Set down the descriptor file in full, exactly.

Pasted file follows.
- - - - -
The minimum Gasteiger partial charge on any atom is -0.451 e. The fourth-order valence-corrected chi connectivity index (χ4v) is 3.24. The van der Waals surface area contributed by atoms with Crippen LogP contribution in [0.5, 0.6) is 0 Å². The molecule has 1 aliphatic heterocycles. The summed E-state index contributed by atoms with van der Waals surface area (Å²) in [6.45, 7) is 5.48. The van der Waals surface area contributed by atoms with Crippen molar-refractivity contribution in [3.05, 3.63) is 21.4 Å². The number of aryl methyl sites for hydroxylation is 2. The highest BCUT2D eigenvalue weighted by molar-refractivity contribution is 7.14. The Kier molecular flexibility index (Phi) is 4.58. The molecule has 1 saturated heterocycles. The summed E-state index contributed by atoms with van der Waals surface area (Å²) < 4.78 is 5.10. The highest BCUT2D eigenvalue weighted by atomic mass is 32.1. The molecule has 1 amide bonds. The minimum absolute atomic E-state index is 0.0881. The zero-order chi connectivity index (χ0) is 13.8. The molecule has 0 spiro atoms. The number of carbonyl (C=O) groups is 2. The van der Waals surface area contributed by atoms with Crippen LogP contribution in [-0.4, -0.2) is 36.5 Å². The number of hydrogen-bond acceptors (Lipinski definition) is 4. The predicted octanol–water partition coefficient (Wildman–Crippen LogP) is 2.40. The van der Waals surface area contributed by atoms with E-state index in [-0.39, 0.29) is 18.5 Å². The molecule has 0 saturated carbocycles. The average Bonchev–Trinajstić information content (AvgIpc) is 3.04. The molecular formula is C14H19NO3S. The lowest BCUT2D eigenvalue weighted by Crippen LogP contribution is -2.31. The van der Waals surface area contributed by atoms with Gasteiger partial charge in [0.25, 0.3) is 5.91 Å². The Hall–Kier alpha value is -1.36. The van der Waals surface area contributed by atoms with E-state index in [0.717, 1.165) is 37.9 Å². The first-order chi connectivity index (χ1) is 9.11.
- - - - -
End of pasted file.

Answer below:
The minimum Gasteiger partial charge on any atom is -0.451 e. The fourth-order valence-corrected chi connectivity index (χ4v) is 3.24. The van der Waals surface area contributed by atoms with Crippen LogP contribution in [0.5, 0.6) is 0 Å². The molecule has 1 aliphatic heterocycles. The summed E-state index contributed by atoms with van der Waals surface area (Å²) in [6.45, 7) is 5.48. The van der Waals surface area contributed by atoms with Crippen molar-refractivity contribution in [3.05, 3.63) is 21.4 Å². The number of aryl methyl sites for hydroxylation is 2. The highest BCUT2D eigenvalue weighted by molar-refractivity contribution is 7.14. The Kier molecular flexibility index (Phi) is 4.58. The molecule has 1 saturated heterocycles. The summed E-state index contributed by atoms with van der Waals surface area (Å²) < 4.78 is 5.10. The highest BCUT2D eigenvalue weighted by atomic mass is 32.1. The molecule has 1 amide bonds. The minimum absolute atomic E-state index is 0.0881. The zero-order chi connectivity index (χ0) is 13.8. The molecule has 0 spiro atoms. The number of carbonyl (C=O) groups is 2. The van der Waals surface area contributed by atoms with Crippen LogP contribution in [-0.4, -0.2) is 36.5 Å². The number of hydrogen-bond acceptors (Lipinski definition) is 4. The predicted octanol–water partition coefficient (Wildman–Crippen LogP) is 2.40. The van der Waals surface area contributed by atoms with E-state index in [-0.39, 0.29) is 18.5 Å². The molecule has 0 saturated carbocycles. The average Bonchev–Trinajstić information content (AvgIpc) is 3.04. The molecular formula is C14H19NO3S. The lowest BCUT2D eigenvalue weighted by Crippen LogP contribution is -2.31. The van der Waals surface area contributed by atoms with Gasteiger partial charge in [0.25, 0.3) is 5.91 Å². The Hall–Kier alpha value is -1.36. The van der Waals surface area contributed by atoms with E-state index in [0.717, 1.165) is 37.9 Å². The first-order chi connectivity index (χ1) is 9.11.